This is an archived article that was published on sltrib.com in 2012, and information in the article may be outdated. It is provided only for personal research purposes and may not be reprinted.
Members of the LDS Fruit Heights Sixth Ward were greeted with an unusual sight as they came to church the Sunday before the election.
One of the longtime ward members is Bonnie Flint, who ran for the Legislature in House District 17 as a Democrat. Even though she only received 29 percent of the vote, she received the highest percentage ever for a Democrat in that district.
A large van parked just outside the church was decorated with a picture of Jesus and a banner with the words: "A vote for a Democrat is a vote for abortion."
There was no doubt who was being targeted by that message and Flint was devastated, although she was comforted by ward members who told her just to consider the source.
The source, who parked his van bearing the same message at a nearby elementary school that was used as a polling place on election day, is a Davis County tea party devotee who also is a well-known member of the ward.
In fact, he is a member of the ward's gospel doctrine class, which happens to be taught by Flint. Her husband is in the ward bishopric.
Needless to say, the atmosphere in class on that day was a bit awkward.
The communication age: I wrote in Friday's column about Democratic gubernatorial candidate Peter Cooke trying several times to call the winner, Gov. Gary Herbert, to formally concede the race, but he could never get through so he walked to the hotel where the Republicans were partying and conceded to Herbert in person.
Well, Donna McAleer, the Democratic candidate in the 1st Congressional District, tried over and over to call Congressman Rob Bishop on Tuesday night and Wednesday morning to concede the race to him. But she could never get through. She finally got a Facebook message from his campaign manager saying he was out of the country on a NATO (junket?) mission and would get back to her later.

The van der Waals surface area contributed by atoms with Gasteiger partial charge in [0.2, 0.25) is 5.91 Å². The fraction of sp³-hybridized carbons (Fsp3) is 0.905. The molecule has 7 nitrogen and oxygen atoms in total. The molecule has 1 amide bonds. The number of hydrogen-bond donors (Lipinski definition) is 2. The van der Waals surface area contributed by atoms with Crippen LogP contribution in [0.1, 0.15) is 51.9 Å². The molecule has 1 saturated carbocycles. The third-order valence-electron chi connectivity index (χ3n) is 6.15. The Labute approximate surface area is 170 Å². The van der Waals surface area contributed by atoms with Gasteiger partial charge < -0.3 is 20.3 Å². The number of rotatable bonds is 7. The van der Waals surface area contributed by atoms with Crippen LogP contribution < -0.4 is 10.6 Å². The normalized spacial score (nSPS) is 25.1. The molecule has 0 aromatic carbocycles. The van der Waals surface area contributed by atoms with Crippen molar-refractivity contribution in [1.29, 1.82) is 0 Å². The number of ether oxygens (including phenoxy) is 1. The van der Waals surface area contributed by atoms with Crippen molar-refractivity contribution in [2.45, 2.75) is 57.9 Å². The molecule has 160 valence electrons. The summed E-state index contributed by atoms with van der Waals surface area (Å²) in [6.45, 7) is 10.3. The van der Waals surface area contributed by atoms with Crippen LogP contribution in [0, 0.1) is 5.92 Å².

He never has, and she is still trying to concede.
Tis the season: Tona Foster was heading to her favorite restaurant in downtown Salt Lake City to meet friends for dinner and drinks Monday evening when she was stopped by an elderly homeless man who asked her for money so he could buy some food.
She told him she doesn't carry cash, but to follow her into the restaurant and she would buy him a meal. She sat him down and handed him a menu, but he told her he couldn't read. She gave him several options to choose from, with no price limit.
Finally, he said he just wanted a cheeseburger and a cup of coffee, so she paid for his meal with her credit card up-front and left a $10 tip for the waitress. She then proceeded upstairs to meet her friends.
Later, when she was leaving, she was told by one employee that it was a real nice thing she did, but not to make it a habit.
Protect and serve: On a recent Sunday morning, Bryce Garner, his wife and a friend, were riding their bicycles southbound on the Jordan River trail when, after going under the 201 viaduct, they came upon two West Valley City police cars, one facing north, the other south, parked next to each other with the officers chatting.
The two cars blocked the entire trail and the officers made no attempt to move as the cyclists approached, so the three had to veer off the trail into the weeds to get around the police cruisers.
After about 10 feet, they noticed their bike tires were full of thorns, so they stopped and began pulling them out. Garner, a little miffed, took pictures of the police cars blocking the path and that's when both cops drove away, without checking to see if the cyclists were all right.
Before they got home, a front tire on one of the bikes went completely flat, so they all pushed the bikes home.
Garner has since sent a written complaint to the police department and West Valley City Mayor Mike Winder, aka Richard Burwash.
Water works: Motorists passing Liberty Park about 1 p.m. last Tuesday noticed the sprinklers on inside the park. They were watering the snow.